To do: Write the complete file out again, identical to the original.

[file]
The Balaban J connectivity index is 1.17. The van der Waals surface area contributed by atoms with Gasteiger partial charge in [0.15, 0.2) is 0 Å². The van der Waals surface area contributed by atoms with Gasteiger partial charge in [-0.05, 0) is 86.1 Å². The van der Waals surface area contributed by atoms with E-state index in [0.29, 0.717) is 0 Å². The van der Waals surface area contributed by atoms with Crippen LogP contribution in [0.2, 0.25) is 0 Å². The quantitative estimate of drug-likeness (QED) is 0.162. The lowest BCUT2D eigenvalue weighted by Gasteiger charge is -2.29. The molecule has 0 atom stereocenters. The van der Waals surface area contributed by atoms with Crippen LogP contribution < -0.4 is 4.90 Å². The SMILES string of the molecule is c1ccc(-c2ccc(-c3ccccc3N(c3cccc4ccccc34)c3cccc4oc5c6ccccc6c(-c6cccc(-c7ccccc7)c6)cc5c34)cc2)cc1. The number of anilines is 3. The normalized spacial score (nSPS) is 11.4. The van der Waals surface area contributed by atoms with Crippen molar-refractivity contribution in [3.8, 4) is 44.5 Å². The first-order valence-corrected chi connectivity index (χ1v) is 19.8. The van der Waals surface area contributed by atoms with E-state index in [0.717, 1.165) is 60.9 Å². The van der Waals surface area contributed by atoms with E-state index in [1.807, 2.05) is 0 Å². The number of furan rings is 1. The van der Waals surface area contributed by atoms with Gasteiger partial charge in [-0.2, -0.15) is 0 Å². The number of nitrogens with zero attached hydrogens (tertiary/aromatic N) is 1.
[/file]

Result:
The Balaban J connectivity index is 1.17. The van der Waals surface area contributed by atoms with Gasteiger partial charge in [0.15, 0.2) is 0 Å². The van der Waals surface area contributed by atoms with Gasteiger partial charge in [-0.05, 0) is 86.1 Å². The van der Waals surface area contributed by atoms with E-state index in [0.29, 0.717) is 0 Å². The van der Waals surface area contributed by atoms with Crippen LogP contribution in [0.2, 0.25) is 0 Å². The quantitative estimate of drug-likeness (QED) is 0.162. The lowest BCUT2D eigenvalue weighted by Gasteiger charge is -2.29. The molecule has 0 atom stereocenters. The van der Waals surface area contributed by atoms with Crippen LogP contribution < -0.4 is 4.90 Å². The SMILES string of the molecule is c1ccc(-c2ccc(-c3ccccc3N(c3cccc4ccccc34)c3cccc4oc5c6ccccc6c(-c6cccc(-c7ccccc7)c6)cc5c34)cc2)cc1. The number of anilines is 3. The normalized spacial score (nSPS) is 11.4. The van der Waals surface area contributed by atoms with Crippen molar-refractivity contribution in [3.8, 4) is 44.5 Å². The first-order valence-corrected chi connectivity index (χ1v) is 19.8. The van der Waals surface area contributed by atoms with E-state index in [0.717, 1.165) is 60.9 Å². The van der Waals surface area contributed by atoms with E-state index in [1.807, 2.05) is 0 Å². The number of furan rings is 1. The van der Waals surface area contributed by atoms with Gasteiger partial charge in [-0.2, -0.15) is 0 Å². The number of nitrogens with zero attached hydrogens (tertiary/aromatic N) is 1.